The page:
Archive for February, 2015

February 16th, 2015

What’s “good” writing?

I’m putting this here for the benefit of ALL my students, not just those who will have to write one or more papers in my classes. Instead, I will put a link to this post on all my course companion websites in the syllabi.

From:
Walvoord, B. E.  (2014). Assessing and Improving Student Writing in College: A Guide for Institutions, General Education, Departments, and Classrooms. San Francisco: Jossey-Bass.

The expert writer:

    • Focuses the writing appropriately for the demands of the assignment, situation, and audience, whether that means constructing an argument, recommending solutions to a problem, or reporting scientific research. Uses the modes of reasoning and inquiry, as well as the conventions of correctness that are considered appropriate to the discipline, but also understands the rhetorical situatedness of those modes and their intellectual, political, and social consequences.
    • Organizes the writing in an effective way for its audiences and purposes. 
    • Locates, evaluates, integrates, and cites information from various sources. 
    • Follows ethical principles for research and writing, including collaboration with peers, use of sources (avoiding plagiarism), and ethics of the disciplines such as protecting privacy, presenting accurate data, and respecting alternative viewpoints.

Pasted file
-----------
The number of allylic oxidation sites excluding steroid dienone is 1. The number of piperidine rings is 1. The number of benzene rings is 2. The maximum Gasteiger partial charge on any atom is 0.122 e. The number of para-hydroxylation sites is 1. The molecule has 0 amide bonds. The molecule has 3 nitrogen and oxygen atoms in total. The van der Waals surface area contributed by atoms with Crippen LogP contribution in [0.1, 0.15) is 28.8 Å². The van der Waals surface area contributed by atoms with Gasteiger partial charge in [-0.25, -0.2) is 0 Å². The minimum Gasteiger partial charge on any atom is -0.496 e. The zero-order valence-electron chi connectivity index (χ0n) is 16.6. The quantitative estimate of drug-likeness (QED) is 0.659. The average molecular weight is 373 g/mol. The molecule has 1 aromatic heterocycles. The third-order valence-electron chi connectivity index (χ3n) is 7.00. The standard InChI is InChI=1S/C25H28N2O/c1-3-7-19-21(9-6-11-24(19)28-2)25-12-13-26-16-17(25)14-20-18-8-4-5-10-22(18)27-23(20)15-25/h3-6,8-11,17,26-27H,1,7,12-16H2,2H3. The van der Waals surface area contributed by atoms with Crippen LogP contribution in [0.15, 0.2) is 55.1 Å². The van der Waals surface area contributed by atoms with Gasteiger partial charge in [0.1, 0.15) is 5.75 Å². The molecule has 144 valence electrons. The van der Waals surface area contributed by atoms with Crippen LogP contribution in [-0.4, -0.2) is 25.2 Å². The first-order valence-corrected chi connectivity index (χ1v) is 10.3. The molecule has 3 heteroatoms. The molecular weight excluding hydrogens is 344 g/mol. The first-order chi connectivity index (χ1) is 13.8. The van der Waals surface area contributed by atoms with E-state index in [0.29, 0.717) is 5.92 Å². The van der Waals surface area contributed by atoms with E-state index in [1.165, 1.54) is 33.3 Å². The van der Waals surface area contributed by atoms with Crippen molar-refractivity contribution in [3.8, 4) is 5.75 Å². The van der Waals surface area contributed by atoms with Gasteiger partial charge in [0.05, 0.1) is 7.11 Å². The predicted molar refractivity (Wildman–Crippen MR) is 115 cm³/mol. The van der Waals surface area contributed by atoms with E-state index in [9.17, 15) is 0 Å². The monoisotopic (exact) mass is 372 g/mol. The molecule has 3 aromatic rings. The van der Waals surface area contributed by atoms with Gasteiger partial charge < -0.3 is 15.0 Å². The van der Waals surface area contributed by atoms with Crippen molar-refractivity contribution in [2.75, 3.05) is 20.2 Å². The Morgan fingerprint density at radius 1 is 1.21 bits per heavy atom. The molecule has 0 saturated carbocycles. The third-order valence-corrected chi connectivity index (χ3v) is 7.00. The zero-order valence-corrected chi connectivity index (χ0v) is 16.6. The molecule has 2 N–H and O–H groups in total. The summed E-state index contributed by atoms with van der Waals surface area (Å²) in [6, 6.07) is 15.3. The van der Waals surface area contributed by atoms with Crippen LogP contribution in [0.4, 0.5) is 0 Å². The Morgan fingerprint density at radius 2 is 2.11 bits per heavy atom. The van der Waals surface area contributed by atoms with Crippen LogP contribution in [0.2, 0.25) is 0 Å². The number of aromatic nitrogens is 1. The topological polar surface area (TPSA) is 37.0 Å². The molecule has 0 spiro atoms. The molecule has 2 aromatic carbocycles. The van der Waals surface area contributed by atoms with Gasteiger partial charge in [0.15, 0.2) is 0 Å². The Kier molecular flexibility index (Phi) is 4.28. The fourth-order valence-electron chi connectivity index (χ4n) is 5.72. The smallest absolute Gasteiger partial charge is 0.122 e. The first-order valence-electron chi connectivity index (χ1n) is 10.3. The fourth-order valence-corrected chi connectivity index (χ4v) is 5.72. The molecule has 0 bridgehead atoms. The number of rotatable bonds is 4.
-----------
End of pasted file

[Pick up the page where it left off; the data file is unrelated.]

• Integrates quantitative material, charts and graphs, images, and other multimedia material as appropriate; understands, critically evaluates, and appropriately employs new technologies and new digital and multimedia forms. 
    • Produces clear, coherent sentences and paragraphs shaped for their audiences and purposes. 
    • Uses the grammar and punctuation of Edited Standard Written English (ESWE) in appropriate circumstances, such as formal academic, business, civic, and professional writing.
    • Follows productive writing processes. 
    • Collaborates effectively with others to both give and receive feedback on a writer’s emerging work. (my emphasis).

But before you can do that, you have to internalize the following:

  • See that writing is important and necessary 
  • Experience a safe, supportive, yet rigorous environment with instructors who believe in students’ ability to improve as writers
  • Read, read, read, and, more broadly, work within an interactive, language-rich environment
  • Write frequently in genres that require higher-order thinking
  • Learn to work in multimedia forms and use developing technologies
  • Get helpful guidance, feedback, and chances to revise
  • Learn mindfulness about their own writing (metacognition) and principles they can apply across contexts (again, my emphasis)

Taken from Tomorrow’s Professor eNewsletter #1387, February 16, 2015.